Commercial Lease Agreement (including Retail)
Leasing law is biased against the Landlord. Fight back by getting your Tenant to sign a Commercial Lease. This Lease Agreement is suitable for all Australian commercial property. It also accommodates:
1. where the tenant is acting as trustee of a trust
Self-Managed Super Fund own commercial property?
What is the sole purpose of your Self-Managed Superannuation Funds (SMSF)? By law, your SMSF only benefits retired members. Take care that a member does not accidentally benefit from the SMSF. There are special issues when an SMSF owns and rents out commercial property.
The rules are stricter when your SMSF leases a commercial property to a member. This includes your member's family and business.
Our Commercial Lease complies with the Superannuation law, including:
1. a compliant written lease agreement
2. an arm’s length transaction – the trustee cannot give ‘special treatment’ to a related party through a lease for commercial property. E.g. rent is at a market rate etc...
3. the requirement for duly paid rent, according to the terms of the Commercial Lease
4. the trustee takes appropriate action to remedy breaches
5. sufficient evidence for the SMSF auditor and ATO that it confers no member advantage
'Retail' shop lease?
The law firm's Commercial Lease:
* complies with the Retail Leasing legislation throughout Australia
* provides low-cost dispute resolution
* reduces unconscionable conduct claims against the Landlord
Commercial lease vs Retail Lease
In Australia, there are two types of leased properties: residential and commercial. To break that down further, commercial leases are either: ‘commercial’ or ‘retail’. Each State regulates both.
‘Commercial’ leases are for offices, warehouses and industrial sites. There is little ‘retail’ activity. A ‘commercial’ lease ignores rules that protect the tenant. The tenant and landlord have equal power.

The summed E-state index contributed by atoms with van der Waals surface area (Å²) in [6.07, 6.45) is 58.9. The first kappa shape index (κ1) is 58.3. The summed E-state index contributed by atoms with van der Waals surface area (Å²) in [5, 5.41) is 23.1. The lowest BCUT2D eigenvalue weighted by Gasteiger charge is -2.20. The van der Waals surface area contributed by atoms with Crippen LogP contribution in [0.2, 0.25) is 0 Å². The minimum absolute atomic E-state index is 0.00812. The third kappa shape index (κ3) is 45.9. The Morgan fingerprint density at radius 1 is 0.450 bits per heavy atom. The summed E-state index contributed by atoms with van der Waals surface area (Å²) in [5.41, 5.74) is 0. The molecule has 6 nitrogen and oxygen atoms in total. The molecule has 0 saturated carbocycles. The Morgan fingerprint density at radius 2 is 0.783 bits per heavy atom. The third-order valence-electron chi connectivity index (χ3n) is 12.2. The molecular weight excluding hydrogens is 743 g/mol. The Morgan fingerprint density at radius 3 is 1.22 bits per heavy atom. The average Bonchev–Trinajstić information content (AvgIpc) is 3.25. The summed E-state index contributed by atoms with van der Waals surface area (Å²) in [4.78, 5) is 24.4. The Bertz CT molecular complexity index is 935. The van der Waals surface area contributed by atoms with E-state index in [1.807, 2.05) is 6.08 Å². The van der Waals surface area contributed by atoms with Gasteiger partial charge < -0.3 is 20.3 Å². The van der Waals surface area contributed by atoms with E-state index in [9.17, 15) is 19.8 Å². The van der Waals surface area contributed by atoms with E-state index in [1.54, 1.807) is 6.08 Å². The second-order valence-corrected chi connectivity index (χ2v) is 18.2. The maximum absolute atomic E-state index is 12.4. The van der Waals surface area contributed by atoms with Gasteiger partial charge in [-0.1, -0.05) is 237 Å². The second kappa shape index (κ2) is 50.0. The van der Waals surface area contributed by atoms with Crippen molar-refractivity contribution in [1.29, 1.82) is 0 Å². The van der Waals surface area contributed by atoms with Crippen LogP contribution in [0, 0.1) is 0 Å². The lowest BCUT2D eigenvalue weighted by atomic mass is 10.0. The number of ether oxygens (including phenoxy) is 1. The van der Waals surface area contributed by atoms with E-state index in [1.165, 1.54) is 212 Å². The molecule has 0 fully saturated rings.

However, ‘retail’ tenants are 'at the mercy' of the big shopping centre owners. Shopping centres control 38% of Australian retail space. There is $45B of shopping centres in the 6 biggest owners. They are: Westfields, CFX, Federation, AMP, Dexus and Lend Lease. Therefore, in the interest of ‘fairness’, the ‘retail’ landlord’s powers are restricted.
But my lease is not ‘retail’
Be surprised. For example, an accountant, dentist and financial planner may have shop fronts. If they are, generally:
1. in a shopping centre (5 or more shops) and sell goods & services then they are ‘retail’ leases
2. not in a shopping centre then they are ‘commercial’ leases
To add complexity, each State has exceptions as to what is a ‘retail’ lease. For example, in NSW the lease is not 'retail' if:
(a) the shop's lettable area is over 1,000m2
(b) the tenant operates the shop as part of its cinema, bowling alley or skating rink
(c) it is in an office tower which is part of a shopping centre
I don’t know which applies ‘commercial’ or ‘retail’?
Don't worry. Our lease works for both ‘commercial’ and ‘retail’ leases. If the lease is ‘retail’ (or becomes 'retail' later) then the lease is read down to comply with:
Retail Leases Act 1994 (NSW)
Retail Leases Act 2003 (Vic)
Commercial Tenancy (Retail Shops) Agreements Act 1985 (WA)
Retail Shop Leases Act 1994 (QLD)
Fair Trading (Code of Practice for Retail Tenancies) Regs 1998 (TAS)